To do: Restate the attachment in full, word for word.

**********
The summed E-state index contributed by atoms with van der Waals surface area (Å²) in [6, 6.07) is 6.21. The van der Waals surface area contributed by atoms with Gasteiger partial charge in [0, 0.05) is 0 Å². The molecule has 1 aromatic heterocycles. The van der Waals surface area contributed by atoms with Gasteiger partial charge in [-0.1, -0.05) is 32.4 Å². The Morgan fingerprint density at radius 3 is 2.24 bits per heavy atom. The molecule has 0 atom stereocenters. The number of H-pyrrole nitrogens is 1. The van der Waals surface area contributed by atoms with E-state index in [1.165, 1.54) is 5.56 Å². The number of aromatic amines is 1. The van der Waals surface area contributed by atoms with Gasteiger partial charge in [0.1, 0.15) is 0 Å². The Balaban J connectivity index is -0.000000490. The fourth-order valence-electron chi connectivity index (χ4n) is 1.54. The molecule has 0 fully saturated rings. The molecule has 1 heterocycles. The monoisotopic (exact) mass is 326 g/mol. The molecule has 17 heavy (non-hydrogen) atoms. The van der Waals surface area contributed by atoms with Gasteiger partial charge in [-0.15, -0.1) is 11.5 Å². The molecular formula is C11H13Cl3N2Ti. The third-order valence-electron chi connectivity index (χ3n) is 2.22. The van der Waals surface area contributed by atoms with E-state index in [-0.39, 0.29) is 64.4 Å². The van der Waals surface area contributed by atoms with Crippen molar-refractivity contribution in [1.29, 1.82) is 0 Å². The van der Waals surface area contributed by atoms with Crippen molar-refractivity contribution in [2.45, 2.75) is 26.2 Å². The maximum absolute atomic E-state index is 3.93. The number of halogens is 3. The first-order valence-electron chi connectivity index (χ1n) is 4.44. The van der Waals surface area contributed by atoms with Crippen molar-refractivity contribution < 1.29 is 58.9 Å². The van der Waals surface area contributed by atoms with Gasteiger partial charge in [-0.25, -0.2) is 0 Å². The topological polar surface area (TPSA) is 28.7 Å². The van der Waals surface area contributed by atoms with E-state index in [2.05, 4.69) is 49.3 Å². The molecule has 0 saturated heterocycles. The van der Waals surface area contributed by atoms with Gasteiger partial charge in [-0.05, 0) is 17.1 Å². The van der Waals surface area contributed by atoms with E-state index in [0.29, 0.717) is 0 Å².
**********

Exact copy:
The summed E-state index contributed by atoms with van der Waals surface area (Å²) in [6, 6.07) is 6.21. The van der Waals surface area contributed by atoms with Gasteiger partial charge in [0, 0.05) is 0 Å². The molecule has 1 aromatic heterocycles. The van der Waals surface area contributed by atoms with Gasteiger partial charge in [-0.1, -0.05) is 32.4 Å². The Morgan fingerprint density at radius 3 is 2.24 bits per heavy atom. The molecule has 0 atom stereocenters. The number of H-pyrrole nitrogens is 1. The van der Waals surface area contributed by atoms with E-state index in [1.165, 1.54) is 5.56 Å². The number of aromatic amines is 1. The van der Waals surface area contributed by atoms with Gasteiger partial charge in [0.1, 0.15) is 0 Å². The Balaban J connectivity index is -0.000000490. The fourth-order valence-electron chi connectivity index (χ4n) is 1.54. The molecule has 0 fully saturated rings. The molecule has 1 heterocycles. The monoisotopic (exact) mass is 326 g/mol. The molecule has 17 heavy (non-hydrogen) atoms. The van der Waals surface area contributed by atoms with Gasteiger partial charge in [-0.15, -0.1) is 11.5 Å². The molecular formula is C11H13Cl3N2Ti. The third-order valence-electron chi connectivity index (χ3n) is 2.22. The van der Waals surface area contributed by atoms with E-state index in [-0.39, 0.29) is 64.4 Å². The van der Waals surface area contributed by atoms with Crippen molar-refractivity contribution in [1.29, 1.82) is 0 Å². The van der Waals surface area contributed by atoms with Crippen molar-refractivity contribution in [2.45, 2.75) is 26.2 Å². The maximum absolute atomic E-state index is 3.93. The number of halogens is 3. The first-order valence-electron chi connectivity index (χ1n) is 4.44. The van der Waals surface area contributed by atoms with Crippen molar-refractivity contribution < 1.29 is 58.9 Å². The van der Waals surface area contributed by atoms with Gasteiger partial charge in [-0.25, -0.2) is 0 Å². The topological polar surface area (TPSA) is 28.7 Å². The van der Waals surface area contributed by atoms with E-state index in [2.05, 4.69) is 49.3 Å². The molecule has 0 saturated heterocycles. The van der Waals surface area contributed by atoms with Gasteiger partial charge in [-0.05, 0) is 17.1 Å². The van der Waals surface area contributed by atoms with E-state index in [0.29, 0.717) is 0 Å².